The 2009 data on MNC R&D employment abroad show a markedly different trend after 2004 from the trend in the preceding decade. About 85% of MNC R&D employment growth occurred abroad. Whereas employment abroad nearly doubled, domestic employment during the same period grew by less than 5%. As a result, the proportion of MNC R&D employment located outside the United States went from 16% to 27%.

The unprecedented increase in U.S. MNC R&D employment abroad contrasts with the continuation of modest growth in R&D employment by foreign firms in the United States. Because of this, unlike in 2004 and prior years, the amount of R&D employment attributed to U.S. MNCs abroad is much larger than the comparable figure for foreign firms in the United States (figure 3-48).

The data in figures 3-48 and 3-49 are consistent with two trends discussed in this chapter: growth in S&T employment in the United States coinciding with a general expansion throughout the world of the capacity to do S&T work.

International Engagement by the Domestic S&E Workforce

Working with people in foreign countries is an indicator of how globally engaged the S&E workforce is. In 2006, SESTAT asked survey respondents whether they had worked "with individuals located in other countries" during a particular week. Seventeen percent of respondents reported that they had.

The proportion of the workforce that reported this kind of international engagement varied depending on differences in their work roles and demographic characteristics (table 3-33; appendix table 3-25) (NSF/NCSES 2012c, forthcoming). The following patterns were found among SESTAT respondents:

  • Workers in for-profit organizations (24%) had the highest rates of international work, more often reporting such work than those in government, education, self-employment, or nonprofit organizations. Federal government workers had higher rates than state or local employees, and those in 4-year higher educational institutions had higher rates than persons teaching at institutions serving less advanced students.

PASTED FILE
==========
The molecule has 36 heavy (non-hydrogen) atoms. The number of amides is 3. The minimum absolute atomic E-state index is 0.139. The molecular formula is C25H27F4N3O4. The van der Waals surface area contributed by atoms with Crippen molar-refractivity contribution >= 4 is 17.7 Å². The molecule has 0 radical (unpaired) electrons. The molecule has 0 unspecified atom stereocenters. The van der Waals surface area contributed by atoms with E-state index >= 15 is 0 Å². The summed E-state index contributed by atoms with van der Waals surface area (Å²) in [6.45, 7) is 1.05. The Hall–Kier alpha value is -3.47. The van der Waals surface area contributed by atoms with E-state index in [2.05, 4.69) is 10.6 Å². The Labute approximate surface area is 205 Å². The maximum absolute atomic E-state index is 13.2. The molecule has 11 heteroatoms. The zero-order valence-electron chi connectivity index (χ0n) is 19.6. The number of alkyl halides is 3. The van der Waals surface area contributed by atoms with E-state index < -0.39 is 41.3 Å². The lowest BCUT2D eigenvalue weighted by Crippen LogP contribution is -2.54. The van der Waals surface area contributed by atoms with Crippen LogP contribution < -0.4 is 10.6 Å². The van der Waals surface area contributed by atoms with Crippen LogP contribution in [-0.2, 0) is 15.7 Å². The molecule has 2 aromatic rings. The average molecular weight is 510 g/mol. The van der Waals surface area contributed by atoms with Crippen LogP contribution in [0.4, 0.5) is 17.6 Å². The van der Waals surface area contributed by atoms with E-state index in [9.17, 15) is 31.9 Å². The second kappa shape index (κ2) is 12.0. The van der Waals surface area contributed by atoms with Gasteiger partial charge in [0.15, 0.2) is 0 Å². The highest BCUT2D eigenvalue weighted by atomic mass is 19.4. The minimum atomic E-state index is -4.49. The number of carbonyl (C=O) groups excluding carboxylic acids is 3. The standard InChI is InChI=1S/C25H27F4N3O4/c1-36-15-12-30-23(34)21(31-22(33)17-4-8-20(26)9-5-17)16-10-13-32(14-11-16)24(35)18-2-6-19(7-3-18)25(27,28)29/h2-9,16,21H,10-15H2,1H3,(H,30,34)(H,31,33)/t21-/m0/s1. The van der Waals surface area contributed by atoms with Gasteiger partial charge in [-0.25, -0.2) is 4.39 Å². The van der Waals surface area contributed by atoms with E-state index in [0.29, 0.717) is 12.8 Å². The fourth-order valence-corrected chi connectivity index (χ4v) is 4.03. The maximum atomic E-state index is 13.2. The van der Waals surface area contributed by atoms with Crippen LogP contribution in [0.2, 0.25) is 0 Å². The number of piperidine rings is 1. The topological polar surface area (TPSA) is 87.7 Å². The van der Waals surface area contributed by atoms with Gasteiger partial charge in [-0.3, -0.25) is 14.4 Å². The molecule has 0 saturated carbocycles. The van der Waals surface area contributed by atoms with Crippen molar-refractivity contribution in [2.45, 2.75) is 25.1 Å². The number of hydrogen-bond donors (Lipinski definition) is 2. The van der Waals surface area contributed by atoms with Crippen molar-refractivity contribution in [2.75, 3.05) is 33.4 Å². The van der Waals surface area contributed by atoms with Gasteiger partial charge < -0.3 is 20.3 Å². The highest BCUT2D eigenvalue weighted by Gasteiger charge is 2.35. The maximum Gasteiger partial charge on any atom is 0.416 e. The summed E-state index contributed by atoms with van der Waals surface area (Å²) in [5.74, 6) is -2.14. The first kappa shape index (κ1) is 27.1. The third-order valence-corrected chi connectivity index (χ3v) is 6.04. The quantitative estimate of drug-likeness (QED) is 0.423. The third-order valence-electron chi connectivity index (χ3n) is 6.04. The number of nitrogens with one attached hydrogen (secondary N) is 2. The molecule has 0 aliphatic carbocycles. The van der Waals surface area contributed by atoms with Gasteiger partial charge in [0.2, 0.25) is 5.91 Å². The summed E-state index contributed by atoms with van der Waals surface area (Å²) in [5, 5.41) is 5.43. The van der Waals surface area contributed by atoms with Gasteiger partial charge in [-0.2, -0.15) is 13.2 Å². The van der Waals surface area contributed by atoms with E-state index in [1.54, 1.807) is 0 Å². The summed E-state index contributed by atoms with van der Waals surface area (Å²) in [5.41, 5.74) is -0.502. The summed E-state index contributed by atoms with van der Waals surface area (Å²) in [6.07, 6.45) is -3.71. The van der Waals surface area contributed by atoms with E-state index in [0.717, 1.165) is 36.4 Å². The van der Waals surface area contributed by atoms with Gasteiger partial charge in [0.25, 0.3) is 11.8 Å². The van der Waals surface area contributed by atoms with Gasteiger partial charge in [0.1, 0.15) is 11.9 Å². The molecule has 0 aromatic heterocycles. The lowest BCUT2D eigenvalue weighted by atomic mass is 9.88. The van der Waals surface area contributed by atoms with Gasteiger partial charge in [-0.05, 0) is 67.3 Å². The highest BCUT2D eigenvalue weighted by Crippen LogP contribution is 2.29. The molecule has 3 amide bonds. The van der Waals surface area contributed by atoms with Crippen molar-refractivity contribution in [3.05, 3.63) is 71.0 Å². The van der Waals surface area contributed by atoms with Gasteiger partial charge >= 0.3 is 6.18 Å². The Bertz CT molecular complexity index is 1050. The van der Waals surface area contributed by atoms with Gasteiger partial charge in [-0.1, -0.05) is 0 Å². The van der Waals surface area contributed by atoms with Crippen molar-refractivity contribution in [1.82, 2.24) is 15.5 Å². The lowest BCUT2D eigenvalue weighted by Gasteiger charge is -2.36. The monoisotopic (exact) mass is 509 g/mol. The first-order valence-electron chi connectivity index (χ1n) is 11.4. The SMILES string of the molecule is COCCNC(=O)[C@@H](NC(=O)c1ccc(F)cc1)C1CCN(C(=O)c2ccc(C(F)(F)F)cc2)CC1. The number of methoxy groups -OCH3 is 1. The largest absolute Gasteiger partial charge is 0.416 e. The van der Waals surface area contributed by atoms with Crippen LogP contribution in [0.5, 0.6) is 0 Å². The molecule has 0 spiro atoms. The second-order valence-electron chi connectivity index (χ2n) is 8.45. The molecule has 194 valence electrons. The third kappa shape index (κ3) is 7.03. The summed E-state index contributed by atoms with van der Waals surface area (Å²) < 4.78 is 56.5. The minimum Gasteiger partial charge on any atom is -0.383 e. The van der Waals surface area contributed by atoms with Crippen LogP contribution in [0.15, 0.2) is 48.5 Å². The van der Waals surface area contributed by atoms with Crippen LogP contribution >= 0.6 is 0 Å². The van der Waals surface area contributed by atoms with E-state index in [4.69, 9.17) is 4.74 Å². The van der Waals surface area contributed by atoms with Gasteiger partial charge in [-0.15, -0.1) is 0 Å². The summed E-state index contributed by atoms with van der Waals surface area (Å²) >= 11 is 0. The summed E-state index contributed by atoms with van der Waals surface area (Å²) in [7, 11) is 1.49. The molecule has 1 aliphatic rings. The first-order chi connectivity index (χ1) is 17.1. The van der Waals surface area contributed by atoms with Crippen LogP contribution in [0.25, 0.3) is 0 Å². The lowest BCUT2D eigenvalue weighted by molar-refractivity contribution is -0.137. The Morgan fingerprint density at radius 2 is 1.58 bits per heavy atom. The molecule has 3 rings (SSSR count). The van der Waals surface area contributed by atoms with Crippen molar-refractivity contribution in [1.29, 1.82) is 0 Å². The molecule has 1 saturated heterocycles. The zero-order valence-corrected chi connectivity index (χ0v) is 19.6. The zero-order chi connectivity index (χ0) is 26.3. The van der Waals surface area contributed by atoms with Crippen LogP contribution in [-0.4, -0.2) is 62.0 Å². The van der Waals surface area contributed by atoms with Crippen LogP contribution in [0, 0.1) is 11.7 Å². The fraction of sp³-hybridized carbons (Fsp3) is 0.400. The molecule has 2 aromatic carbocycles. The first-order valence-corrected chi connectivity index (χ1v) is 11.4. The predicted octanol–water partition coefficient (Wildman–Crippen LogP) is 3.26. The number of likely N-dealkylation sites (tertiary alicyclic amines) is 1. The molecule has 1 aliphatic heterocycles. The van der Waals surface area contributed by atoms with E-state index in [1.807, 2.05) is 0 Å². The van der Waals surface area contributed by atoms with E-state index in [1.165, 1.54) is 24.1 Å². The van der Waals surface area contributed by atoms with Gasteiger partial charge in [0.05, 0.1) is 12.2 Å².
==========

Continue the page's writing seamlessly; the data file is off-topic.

• Workers in S&E occupations had much higher rates of international engagement (28%) than those in non-S&E (16%) or S&E-related (8%) occupations.
  • Among those in S&E occupations, computer and mathematical scientists and engineers had the highest rates of international engagement and social scientists had the lowest rates. However, within employment sectors field differences did not consistently follow this pattern.
  • Doctorate holders had substantially higher rates of international engagement than individuals whose highest degrees were at the master's or bachelor's level. Professional degree holders had the lowest rates of all.
  • Men (21%) reported international engagement more often than women (11%).
  • Foreign-born survey respondents (24%) reported international engagement more often than U.S.-born individuals (15%).
  • SESTAT respondents who earned degrees both in the United States and abroad had the highest rates of international engagement (31%). The comparable figure for those who earned their degrees abroad was 23%, and for those with only U.S. degrees it was 16%.

SESTAT respondents showed substantial variation in international engagement depending on their work activities. For persons reporting either computer applications, programming, and systems or R&D as a primary or secondary work activity, the rate of international engagement was high—about one-quarter reported an international interaction. Rates for teaching (6%) and for professional services (7%) were substantially lower than for other activities.

Data on another indicator of international engagement, international coauthorship of S&E journal articles, are reported in chapter 5.


[24] OECD's 2009 estimates for Norway and Singapore exceeded 1%, although the 2008 estimates reported in appendix table 3-23 did not. Iceland, which is not included in appendix table 3-23, was also above 1% in both years. OECD's estimate for Japan reported in the text is also more recent than that in the appendix table.
[25] Although R&D employment by subsidiaries is an important indicator of international R&D activity, it has a significant limitation in that it does not include various external arrangements for performing R&D, ranging from R&D contracting to consulting work and strategic collaborations.
[26] An affiliate is a company or business enterprise located in one country but owned or controlled by a parent company in another country. Majority-owned affiliates are those in which the ownership stake of parent companies is more than 50%.